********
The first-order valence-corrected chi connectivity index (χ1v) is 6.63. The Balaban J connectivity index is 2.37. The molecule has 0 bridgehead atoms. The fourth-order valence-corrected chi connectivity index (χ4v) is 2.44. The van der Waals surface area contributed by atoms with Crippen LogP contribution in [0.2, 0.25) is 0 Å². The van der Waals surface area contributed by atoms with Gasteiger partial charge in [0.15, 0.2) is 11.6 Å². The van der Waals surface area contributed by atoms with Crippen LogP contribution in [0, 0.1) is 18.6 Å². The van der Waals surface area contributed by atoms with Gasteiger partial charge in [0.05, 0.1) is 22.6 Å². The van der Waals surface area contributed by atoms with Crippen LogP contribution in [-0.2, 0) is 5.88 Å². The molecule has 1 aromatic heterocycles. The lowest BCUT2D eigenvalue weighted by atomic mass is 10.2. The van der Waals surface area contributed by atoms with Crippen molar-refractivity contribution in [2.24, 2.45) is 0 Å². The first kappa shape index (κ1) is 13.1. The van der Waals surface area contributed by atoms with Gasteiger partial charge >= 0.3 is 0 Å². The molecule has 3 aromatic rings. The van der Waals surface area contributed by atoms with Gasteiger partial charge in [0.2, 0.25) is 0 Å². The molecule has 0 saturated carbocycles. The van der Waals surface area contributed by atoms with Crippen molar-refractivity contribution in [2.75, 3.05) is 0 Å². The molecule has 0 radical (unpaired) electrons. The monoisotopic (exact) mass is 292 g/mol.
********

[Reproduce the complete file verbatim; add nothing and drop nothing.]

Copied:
The first-order valence-corrected chi connectivity index (χ1v) is 6.63. The Balaban J connectivity index is 2.37. The molecule has 0 bridgehead atoms. The fourth-order valence-corrected chi connectivity index (χ4v) is 2.44. The van der Waals surface area contributed by atoms with Crippen LogP contribution in [0.2, 0.25) is 0 Å². The van der Waals surface area contributed by atoms with Gasteiger partial charge in [0.15, 0.2) is 11.6 Å². The van der Waals surface area contributed by atoms with Crippen LogP contribution in [0, 0.1) is 18.6 Å². The van der Waals surface area contributed by atoms with Gasteiger partial charge in [0.05, 0.1) is 22.6 Å². The van der Waals surface area contributed by atoms with Crippen LogP contribution in [-0.2, 0) is 5.88 Å². The molecule has 1 aromatic heterocycles. The lowest BCUT2D eigenvalue weighted by atomic mass is 10.2. The van der Waals surface area contributed by atoms with Crippen molar-refractivity contribution in [2.24, 2.45) is 0 Å². The first kappa shape index (κ1) is 13.1. The van der Waals surface area contributed by atoms with Gasteiger partial charge >= 0.3 is 0 Å². The molecule has 3 aromatic rings. The van der Waals surface area contributed by atoms with Gasteiger partial charge in [0.2, 0.25) is 0 Å². The molecule has 0 saturated carbocycles. The van der Waals surface area contributed by atoms with Crippen molar-refractivity contribution in [2.75, 3.05) is 0 Å². The molecule has 0 radical (unpaired) electrons. The monoisotopic (exact) mass is 292 g/mol.